When patients present with issues, physicians look to the most effective tools for treatment. The same is true in addressing an epidemic. While much more work remains to reverse the nation’s opioid epidemic, using tools such as prescription drug monitoring programs (PDMP), medication-assisted treatment and naloxone, physicians are making progress. A new fact sheet provides some evidence of that progress on a number of fronts.



In a fact sheet released by the AMA, physicians’ progress to reverse the nation’s opioid epidemic was quantified showing new trends in the use of available tools. The data was collected from AMA surveys, IMS Health, the Drug Enforcement Administration Office of Diversion Control (DEA), the Substance Abuse and Mental Health Services Association (SAMHSA), the Centers for Disease Control and Prevention (CDC), and the American Journal of Public Health.

In October 2015, the AMA and many medical and other health care organizations joined the President in Charleston, W.Va., to commit to clear metrics to reduce the nation’s opioid epidemic. Though there is still more to be done, the numbers show some progress.

Every state in the nation saw a reduction in opioid prescribing in 2015, which amounted to a 10.6 percent decrease nationally, IMS Health reported. Though these decreases are important, physicians need to ensure that patients with pain receive comprehensive—and compassionate—treatment. While the nation’s opioid supply will almost certainly continue to decrease, providing patients with a full range of evidence-based, non-opioid and non-pharmacologic treatments becomes crucial.

PDMP use can play a significant role in combating the epidemic. These tools contain information on whether a patient is receiving multiple prescriptions from multiple pharmacies and can be helpful in clinical decision-making. State-based PDMPs were checked nearly 85 million times in 2015, a 40 percent increase over 2014, an AMA survey found.

Several states recently implemented PDMPs, including Pennsylvania in August. Registering for these tools is critical to reversing the opioid epidemic and has been a recommendation of the AMA’s Task Force to Reduce Prescription Opioid Abuse since its conception in 2014.

Registration for PDMPs increased by over 150,000 physicians and other health care professionals nationally from 2014 to 2015 and these increases were seen in states with and without mandated PDMP use. 

“Physicians and other health care professionals have increased their use of the state’s [PDMP] every year,” said Patrice A. Harris, MD, chair of the AMA Board of Trustees and the AMA Task Force to Reduce Prescription Opioid Abuse in The Olympian. “We need to address opioid addiction and overdose across the entire spectrum, from prevention to treatment.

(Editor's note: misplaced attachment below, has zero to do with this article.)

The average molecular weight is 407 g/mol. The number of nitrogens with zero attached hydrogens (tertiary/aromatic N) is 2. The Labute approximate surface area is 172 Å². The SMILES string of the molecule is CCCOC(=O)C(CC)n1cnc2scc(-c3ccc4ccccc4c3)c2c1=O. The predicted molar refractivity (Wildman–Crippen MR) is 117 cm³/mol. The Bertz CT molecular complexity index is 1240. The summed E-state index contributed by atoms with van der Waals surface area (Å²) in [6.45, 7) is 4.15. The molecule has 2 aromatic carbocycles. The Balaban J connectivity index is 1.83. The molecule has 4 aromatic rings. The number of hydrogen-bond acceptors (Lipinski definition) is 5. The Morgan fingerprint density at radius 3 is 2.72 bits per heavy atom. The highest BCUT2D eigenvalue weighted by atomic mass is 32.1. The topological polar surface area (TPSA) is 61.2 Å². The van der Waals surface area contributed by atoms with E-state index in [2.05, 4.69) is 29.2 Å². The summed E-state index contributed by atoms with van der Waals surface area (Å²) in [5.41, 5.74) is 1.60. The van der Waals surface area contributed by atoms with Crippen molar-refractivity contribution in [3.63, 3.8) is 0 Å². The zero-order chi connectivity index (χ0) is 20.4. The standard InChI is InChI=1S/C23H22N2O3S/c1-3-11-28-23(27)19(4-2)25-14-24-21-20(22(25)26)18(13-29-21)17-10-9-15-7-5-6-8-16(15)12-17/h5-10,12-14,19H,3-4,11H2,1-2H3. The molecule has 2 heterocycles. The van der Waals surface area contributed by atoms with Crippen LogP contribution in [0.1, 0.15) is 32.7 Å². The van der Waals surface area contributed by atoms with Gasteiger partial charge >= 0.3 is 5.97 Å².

Between 2012 and 2016, the nation saw an 81 percent increase in physicians certified to treat substance use disorders, data from the Substance Abuse and Mental Health Services Association (SAMHSA) showed. That’s more than 33,000 physicians across all 50 states.

Medication-assisted treatment, such as buprenorphine, can help patients with opioid use disorders recover safely and stick to their recovery plans. Prescriptions to help treat opioid use disorder increased by 11 percent from 2014 to 2015. These medications are becoming more common as substance use disorders are recognized as a chronic disease and not a moral failing.

The AMA survey also showed that nearly 50,000 physicians had participated in educational activities related to opioid prescribing, pain management or other related areas since October 2015. The AMA will soon release continuing medical education tools including a primer on the opioid epidemic and two state-specific physician toolkits in Rhode Island and Alabama in cooperation with the state medical associations and governors’ offices. The toolkits will highlight key resources to help reduce opioid-related harm, provide guidance on prescribing practices and direct patients to additional resources in these states.

Fifteen states saw reductions in the number of overdose deaths in 2014 compared to 2013. These reductions occurred in the midst of increased co-prescribing of naloxone, the life-saving opioid overdose reversal antidote. The second quarter of 2015 saw a massive 1,170 percent increase in naloxone prescriptions over the fourth quarter of 2013.

“Naloxone can and will save lives, and while co-prescribing the drug is important, it’s simply not enough,” Dr. Harris said in an op-ed for TribTalk. “Naloxone must be accessible and affordable. For this to happen, insurers must cover the medication and offer it to individuals at a reasonable price.”

The physician role in the epidemic is an important one—and the physicians of the nation are recognizing that role and taking it on with vigor, as the numbers show. There is still much to be done, but the effort and motivation is there.

The AMA and other organizations have long been pressing for state legislation to increase access to naloxone and, as of today, more than 45 states have naloxone access laws.

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